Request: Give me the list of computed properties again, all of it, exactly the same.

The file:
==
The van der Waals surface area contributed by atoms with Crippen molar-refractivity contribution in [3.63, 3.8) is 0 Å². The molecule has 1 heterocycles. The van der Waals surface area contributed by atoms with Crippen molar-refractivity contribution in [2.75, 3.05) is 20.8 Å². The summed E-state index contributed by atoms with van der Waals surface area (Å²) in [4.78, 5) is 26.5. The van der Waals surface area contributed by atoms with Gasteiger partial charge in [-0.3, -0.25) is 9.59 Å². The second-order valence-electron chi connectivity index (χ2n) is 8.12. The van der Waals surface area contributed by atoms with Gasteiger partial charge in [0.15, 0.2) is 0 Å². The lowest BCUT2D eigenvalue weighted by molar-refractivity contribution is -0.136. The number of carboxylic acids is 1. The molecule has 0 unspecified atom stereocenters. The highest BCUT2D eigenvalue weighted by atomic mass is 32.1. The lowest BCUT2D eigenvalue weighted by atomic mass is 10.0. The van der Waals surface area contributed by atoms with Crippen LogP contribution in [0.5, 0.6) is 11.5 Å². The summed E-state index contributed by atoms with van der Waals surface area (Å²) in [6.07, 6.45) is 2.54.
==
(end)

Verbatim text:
The van der Waals surface area contributed by atoms with Crippen molar-refractivity contribution in [3.63, 3.8) is 0 Å². The molecule has 1 heterocycles. The van der Waals surface area contributed by atoms with Crippen molar-refractivity contribution in [2.75, 3.05) is 20.8 Å². The summed E-state index contributed by atoms with van der Waals surface area (Å²) in [4.78, 5) is 26.5. The van der Waals surface area contributed by atoms with Gasteiger partial charge in [-0.3, -0.25) is 9.59 Å². The second-order valence-electron chi connectivity index (χ2n) is 8.12. The van der Waals surface area contributed by atoms with Gasteiger partial charge in [0.15, 0.2) is 0 Å². The lowest BCUT2D eigenvalue weighted by molar-refractivity contribution is -0.136. The number of carboxylic acids is 1. The molecule has 0 unspecified atom stereocenters. The highest BCUT2D eigenvalue weighted by atomic mass is 32.1. The lowest BCUT2D eigenvalue weighted by atomic mass is 10.0. The van der Waals surface area contributed by atoms with Crippen LogP contribution in [0.5, 0.6) is 11.5 Å². The summed E-state index contributed by atoms with van der Waals surface area (Å²) in [6.07, 6.45) is 2.54.